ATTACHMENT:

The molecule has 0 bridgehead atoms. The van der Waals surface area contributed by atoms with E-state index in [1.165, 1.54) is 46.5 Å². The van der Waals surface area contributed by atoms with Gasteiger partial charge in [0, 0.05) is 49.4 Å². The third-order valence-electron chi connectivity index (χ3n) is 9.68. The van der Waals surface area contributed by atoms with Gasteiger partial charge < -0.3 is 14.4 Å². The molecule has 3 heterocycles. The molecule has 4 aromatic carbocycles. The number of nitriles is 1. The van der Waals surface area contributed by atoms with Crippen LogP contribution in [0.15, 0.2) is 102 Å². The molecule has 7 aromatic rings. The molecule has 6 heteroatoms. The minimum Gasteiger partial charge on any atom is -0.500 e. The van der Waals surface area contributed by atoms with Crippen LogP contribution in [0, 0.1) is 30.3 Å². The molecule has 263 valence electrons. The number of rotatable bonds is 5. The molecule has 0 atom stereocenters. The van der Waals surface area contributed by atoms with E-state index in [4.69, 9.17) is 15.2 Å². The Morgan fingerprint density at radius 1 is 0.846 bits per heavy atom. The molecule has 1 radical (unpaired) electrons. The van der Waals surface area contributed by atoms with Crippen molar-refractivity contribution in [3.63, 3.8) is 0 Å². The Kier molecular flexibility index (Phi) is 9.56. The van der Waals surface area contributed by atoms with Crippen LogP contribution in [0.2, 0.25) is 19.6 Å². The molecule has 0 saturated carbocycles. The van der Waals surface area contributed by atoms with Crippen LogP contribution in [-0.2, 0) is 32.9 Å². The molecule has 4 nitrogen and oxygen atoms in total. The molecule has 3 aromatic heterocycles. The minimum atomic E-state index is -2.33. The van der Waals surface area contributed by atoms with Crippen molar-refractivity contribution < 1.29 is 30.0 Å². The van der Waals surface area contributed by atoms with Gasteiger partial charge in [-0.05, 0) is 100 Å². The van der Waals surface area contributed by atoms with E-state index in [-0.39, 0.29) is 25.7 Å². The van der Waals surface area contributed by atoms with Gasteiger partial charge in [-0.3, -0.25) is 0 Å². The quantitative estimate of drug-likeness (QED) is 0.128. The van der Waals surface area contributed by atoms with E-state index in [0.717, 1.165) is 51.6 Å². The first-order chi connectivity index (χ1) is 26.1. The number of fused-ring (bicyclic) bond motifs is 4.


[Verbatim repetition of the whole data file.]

The molecule has 0 bridgehead atoms. The van der Waals surface area contributed by atoms with E-state index in [1.165, 1.54) is 46.5 Å². The van der Waals surface area contributed by atoms with Gasteiger partial charge in [0, 0.05) is 49.4 Å². The third-order valence-electron chi connectivity index (χ3n) is 9.68. The van der Waals surface area contributed by atoms with Gasteiger partial charge < -0.3 is 14.4 Å². The molecule has 3 heterocycles. The molecule has 4 aromatic carbocycles. The number of nitriles is 1. The van der Waals surface area contributed by atoms with Crippen LogP contribution in [0.15, 0.2) is 102 Å². The molecule has 7 aromatic rings. The molecule has 6 heteroatoms. The minimum Gasteiger partial charge on any atom is -0.500 e. The van der Waals surface area contributed by atoms with Crippen LogP contribution in [0, 0.1) is 30.3 Å². The molecule has 263 valence electrons. The number of rotatable bonds is 5. The molecule has 0 atom stereocenters. The van der Waals surface area contributed by atoms with E-state index in [4.69, 9.17) is 15.2 Å². The Morgan fingerprint density at radius 1 is 0.846 bits per heavy atom. The molecule has 1 radical (unpaired) electrons. The van der Waals surface area contributed by atoms with Crippen molar-refractivity contribution in [3.63, 3.8) is 0 Å². The Kier molecular flexibility index (Phi) is 9.56. The van der Waals surface area contributed by atoms with Crippen LogP contribution in [0.2, 0.25) is 19.6 Å². The molecule has 0 saturated carbocycles. The van der Waals surface area contributed by atoms with Crippen LogP contribution in [-0.2, 0) is 32.9 Å². The molecule has 4 nitrogen and oxygen atoms in total. The molecule has 3 aromatic heterocycles. The minimum atomic E-state index is -2.33. The van der Waals surface area contributed by atoms with Crippen molar-refractivity contribution < 1.29 is 30.0 Å². The van der Waals surface area contributed by atoms with Gasteiger partial charge in [-0.05, 0) is 100 Å². The van der Waals surface area contributed by atoms with E-state index in [-0.39, 0.29) is 25.7 Å². The van der Waals surface area contributed by atoms with Gasteiger partial charge in [-0.3, -0.25) is 0 Å². The quantitative estimate of drug-likeness (QED) is 0.128. The van der Waals surface area contributed by atoms with E-state index in [0.717, 1.165) is 51.6 Å². The first-order chi connectivity index (χ1) is 26.1. The number of fused-ring (bicyclic) bond motifs is 4.